Currents and undertoads

Things have been rather adrift for some time, for many of us. Obviously Covid-19 for all of us, and then everyone’s other stuff – perhaps the same as before or perhaps changed, but always at least complicating the lives of the person dealing with their particular version of a life.

My novel story (as in “a new thing that one is dealing with”, also sometimes an escalation of an old thing) involves the last few years at the University of Cape Town, which has been in the news of late, for the same reasons spoken of in said news. As you’d expect.

Epistemic exuberance at the dinner table

(This is the accepted manuscript of a recently published paper in Gastronomica: The Journal for Food Studies 22 (3), DOI: | Image credit: Rachel Park via Unsplash.)

In “The ‘worst dinner guest ever’: On ‘gut issues’ and epistemic injustice at the dinner table” (Dean, 2022), Dr Megan Dean raises a number of provocative questions regarding not only the epistemic status of claims that eaters make regarding what they should (or can) eat or not eat, but also, regarding the moral and social obligations we should be cognisant of when inviting others to join our dinner tables in cases where they make claims relating to sensitivity, intolerance, or allergic reactions to certain foods.

Vaccine mandates, personal freedom and public health

A disclosure right up front, namely that I’m a member of the UCT Covid -19 Vaccine Mandate Panel, which is currently seeking comment on the draft vaccine mandate policy that we have drafted. (And, it’s no doubt also relevant that I’m a member of UCT’s Council, which will have to approve the final conditions of any mandate the panel proposes.)

Vaccination, ethics and freedom of choice

Earlier this month, News24 asked me to contribute to a piece on whether vaccine mandates were ethically defensible. Here are some more fleshed-out answers to their questions. David Benatar’s (a colleague at the University of Cape Town) Business Day column on the same topic is worth reading, if the paywall isn’t an impediment for you.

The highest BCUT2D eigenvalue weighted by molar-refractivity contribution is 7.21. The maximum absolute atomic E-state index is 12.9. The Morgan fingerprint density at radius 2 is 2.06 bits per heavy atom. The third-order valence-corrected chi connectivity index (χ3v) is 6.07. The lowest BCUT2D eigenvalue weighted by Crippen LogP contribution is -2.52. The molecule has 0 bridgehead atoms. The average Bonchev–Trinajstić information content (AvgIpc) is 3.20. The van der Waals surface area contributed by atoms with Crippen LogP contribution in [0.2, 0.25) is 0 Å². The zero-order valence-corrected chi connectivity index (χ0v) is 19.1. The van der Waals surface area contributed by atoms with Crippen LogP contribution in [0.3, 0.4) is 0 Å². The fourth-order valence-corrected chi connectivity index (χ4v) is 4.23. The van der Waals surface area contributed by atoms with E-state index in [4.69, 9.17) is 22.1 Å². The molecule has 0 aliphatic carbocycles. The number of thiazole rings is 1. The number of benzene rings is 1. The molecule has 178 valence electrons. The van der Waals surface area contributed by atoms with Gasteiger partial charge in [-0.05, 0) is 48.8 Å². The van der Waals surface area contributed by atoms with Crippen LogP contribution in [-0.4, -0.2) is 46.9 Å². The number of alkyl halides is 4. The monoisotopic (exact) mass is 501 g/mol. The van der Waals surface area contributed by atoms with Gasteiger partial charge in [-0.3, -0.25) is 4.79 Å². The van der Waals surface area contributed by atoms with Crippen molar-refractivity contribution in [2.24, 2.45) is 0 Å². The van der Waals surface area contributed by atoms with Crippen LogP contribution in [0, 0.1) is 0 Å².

Liberalism doesn’t rule out compassion

There are many things I won’t mention here. If you choose to assume what my views on those things are, go ahead, but if you choose to do so, please realise that you’re simply rolling the dice.

One of those things is speculation regarding the motivations of those who are laying much of KwaZulu Natal and parts of Gauteng to waste in the days following the imprisonment of President Jacob Zuma.

Assisted dying, religion and reportage

While this isn’t as egregious a case as the News24 “news” (rather than opinion, or whatever) article on lockdown protests in Muizenberg was, the problems with Daily Maverick‘s piece on a new court challenge regarding right-to-die legislation extend beyond the clickbait headline, and merit brief comment. (As a disclaimer, I contributed columns to Daily Maverick between 2009 and 2013.)

South African alcohol bans under Covid lockdown

Cyril Ramaphosa (South Africa’s President) reinstated a ban on the sale of alcohol at both restaurants and retail outlets on December 28 2020, and that ban is still in place today, with an end-date to be determined by the whims of the National Coronavirus Command Council.

Credibility depends on where you live (apparently)

Many, many years ago, I wrote something about how Barry Ronge was talking nonsense when he said that we can’t take Breyten Breytenbach calling South Africa a “kleptocracy” seriously when he (BB) doesn’t even live in South Africa.

Today, Helen Zille is talking the same nonsense, in response to a Justice Malala column (probably paywalled) that includes this paragraph:

Trusting ourselves after lockdown

South Africa will move to level 3 of our Coronavirus lockdown on June 1. More economic activity will be permitted, we can exercise anytime (within the curfew hours), buy alcohol, and attend religious services (in groups of 50 or fewer). We won’t be able to buy tobacco, even though the state’s case for this restriction is threadbare.

But even as the gradual resumption of something resembling normal life picks up pace, there sometimes seems little room for optimism. There are widespread riots in the USA after more black citizens were killed by police, and here at home, Collins Khoza is one of many who have been killed by overly zealous members of the police and army while enforcing their interpretation of lockdown.

The City of Cape Town and management of public spaces

Last week, I suggested on Twitter that Capetonians might want to comment on the City’s “management of public spaces” by-law amendments before the deadline of May 17, but didn’t say why, hoping that people would read the amendments and decide for themselves.

But in case it’s useful, here is a short summary of my concerns. You are free to copy and paste them into your responses if you choose, or to submit a version of them under your own name.